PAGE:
Published: May 2002
Music is in the air. Or at least 100 musicians are.
It’s May 19th and the National Symphony is flying from Madrid to Lisbon to play the last of its 15 concerts on their European Tour. London, Berlin, Amsterdam, Prague and Vienna, among other places, were just a few of the cities we played on this 2002 trip.
Sounds glamorous, doesn’t it?
Think again.
All this was done in 19 days. There were 16 different aircraft involved. 25 trips were made by bus from the airports to the hotels and concert venues. The instruments were loaded in and out of the halls 17 times. Three bus trips within the UK. 20,000 tons of luggage and equipment.
Oh yes, there were also 13 border crossings and, amazingly, only one lost passport.
So why do it?
Well, for starters, we represent the Capitol of the U.S. and as such, act as ambassadors for its cultural aspects. We are able to promote music by American composers. Each concert had at least one piece by an American and, in a couple of cases, the whole program consisted of works by Americans. What we bring to these leading centers of music, a unique set of qualities, showcase the orchestra and position it comfortably within the parameters of the great ensembles of the world.
But we also pay a price. Travelling with musicians, staff, crew and tour promoters is not an inexpensive matter. The Boeing Corporation put one million dollars toward the tour but still there are many more costs to consider. And the logistics can be a nightmare. One missed bus connection, or even encores running into overtime, can add up to an overrun to the tour budget.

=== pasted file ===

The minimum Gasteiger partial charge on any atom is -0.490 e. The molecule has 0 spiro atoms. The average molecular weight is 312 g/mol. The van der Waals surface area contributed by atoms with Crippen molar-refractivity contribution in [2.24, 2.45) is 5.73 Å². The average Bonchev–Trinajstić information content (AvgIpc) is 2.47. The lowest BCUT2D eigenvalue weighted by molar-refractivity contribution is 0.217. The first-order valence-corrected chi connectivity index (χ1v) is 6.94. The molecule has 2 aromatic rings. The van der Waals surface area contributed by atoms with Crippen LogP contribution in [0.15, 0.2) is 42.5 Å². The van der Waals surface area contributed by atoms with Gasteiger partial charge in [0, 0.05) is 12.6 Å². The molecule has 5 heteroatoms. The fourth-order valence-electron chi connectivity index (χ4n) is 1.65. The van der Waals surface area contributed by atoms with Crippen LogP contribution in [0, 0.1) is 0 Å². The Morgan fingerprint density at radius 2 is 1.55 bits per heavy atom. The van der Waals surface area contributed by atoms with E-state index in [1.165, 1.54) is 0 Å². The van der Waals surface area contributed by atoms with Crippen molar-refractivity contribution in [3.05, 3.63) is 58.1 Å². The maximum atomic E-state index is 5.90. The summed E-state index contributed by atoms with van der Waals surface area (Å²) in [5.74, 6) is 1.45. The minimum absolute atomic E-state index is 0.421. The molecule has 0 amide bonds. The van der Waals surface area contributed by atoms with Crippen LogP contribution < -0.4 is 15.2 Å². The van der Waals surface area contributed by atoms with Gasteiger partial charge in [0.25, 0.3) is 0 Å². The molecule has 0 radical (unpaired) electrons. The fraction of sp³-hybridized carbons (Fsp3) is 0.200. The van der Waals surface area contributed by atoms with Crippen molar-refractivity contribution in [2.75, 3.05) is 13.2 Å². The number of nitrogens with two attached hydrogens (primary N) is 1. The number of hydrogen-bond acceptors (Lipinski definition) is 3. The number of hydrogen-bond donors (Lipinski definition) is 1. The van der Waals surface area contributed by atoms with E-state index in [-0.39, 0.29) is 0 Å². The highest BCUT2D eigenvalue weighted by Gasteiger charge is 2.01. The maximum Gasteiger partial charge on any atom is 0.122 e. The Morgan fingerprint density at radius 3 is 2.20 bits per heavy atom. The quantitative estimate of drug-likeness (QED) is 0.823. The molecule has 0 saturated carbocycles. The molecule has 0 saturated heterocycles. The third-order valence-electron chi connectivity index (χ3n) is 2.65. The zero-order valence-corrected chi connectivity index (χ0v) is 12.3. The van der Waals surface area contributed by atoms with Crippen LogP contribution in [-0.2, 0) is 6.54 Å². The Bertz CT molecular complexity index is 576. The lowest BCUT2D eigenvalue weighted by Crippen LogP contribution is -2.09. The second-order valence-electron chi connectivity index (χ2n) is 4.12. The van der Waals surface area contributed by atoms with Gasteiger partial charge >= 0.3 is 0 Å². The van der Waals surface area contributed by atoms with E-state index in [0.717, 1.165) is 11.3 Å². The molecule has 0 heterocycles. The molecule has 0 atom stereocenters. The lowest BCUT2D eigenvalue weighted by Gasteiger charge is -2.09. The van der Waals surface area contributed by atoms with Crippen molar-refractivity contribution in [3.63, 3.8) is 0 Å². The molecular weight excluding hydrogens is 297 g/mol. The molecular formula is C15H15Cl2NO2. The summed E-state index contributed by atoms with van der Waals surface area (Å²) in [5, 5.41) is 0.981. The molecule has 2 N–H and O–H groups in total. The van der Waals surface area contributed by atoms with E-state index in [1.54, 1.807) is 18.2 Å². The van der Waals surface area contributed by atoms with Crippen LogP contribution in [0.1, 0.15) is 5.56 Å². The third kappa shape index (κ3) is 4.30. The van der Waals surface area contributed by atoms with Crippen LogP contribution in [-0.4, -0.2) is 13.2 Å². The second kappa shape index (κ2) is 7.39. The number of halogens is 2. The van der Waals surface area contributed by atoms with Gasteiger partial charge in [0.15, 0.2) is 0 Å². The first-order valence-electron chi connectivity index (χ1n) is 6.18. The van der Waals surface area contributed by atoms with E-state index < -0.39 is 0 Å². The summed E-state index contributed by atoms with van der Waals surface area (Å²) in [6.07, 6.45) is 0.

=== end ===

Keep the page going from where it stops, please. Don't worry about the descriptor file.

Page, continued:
Most of us don’t think about this, as our focus must be on our performances. We do not even have much time to enjoy the cities we visit. Consider today for example. The concert in Madrid last night began at 10.30 in the evening, quite normal for the Spanish Capitol. Some in the orchestra went to try to get a bite to eat after so did not get back to the hotel until close to two in the morning. Buses began picking up the players at noon to go to the airport. Our flight to Lisbon arrived at 2:30 (there is a one hour time difference) and we got to the new hotels around 3:30. Just two hours until the next bus takes us to a reception at the US Embassy, which will last until 8:00. Back on the bus for the concert hall and the performance, which begins at 9:00. Hopefully something to eat after, but we leave for the airport at five in the morning.Two flights to get home, one to Frankfurt and the next to Dulles.
Now this is extreme, but most of the time, excluding the four days that are contractually required off, it is bus, plane, bus, hotel, bus, concert, bus. Not exactly the easiest of schedules.
But through all this, there are very few voices of complaint.After all, we are here to work. And that has gone very well indeed.
It would be difficult to single out the high points, as there have been many, but for the orchestra, I suspect there was one night that was very special. We had two soloists on this trip, the pianist Mikhail Pletnev, and violinist Joshua Bell.Both had played with us at home and would meet us at various points in the tour. Near the beginning of the trip, we learned that Josh’s father had suffered a stroke. We put all kinds of contingency plans in place, assuming that we would not see Josh on the trip at all. But he arrived in Hanover, Germany for the first of his performances. Later that night, his father took a turn for the worse and Josh flew home the next day.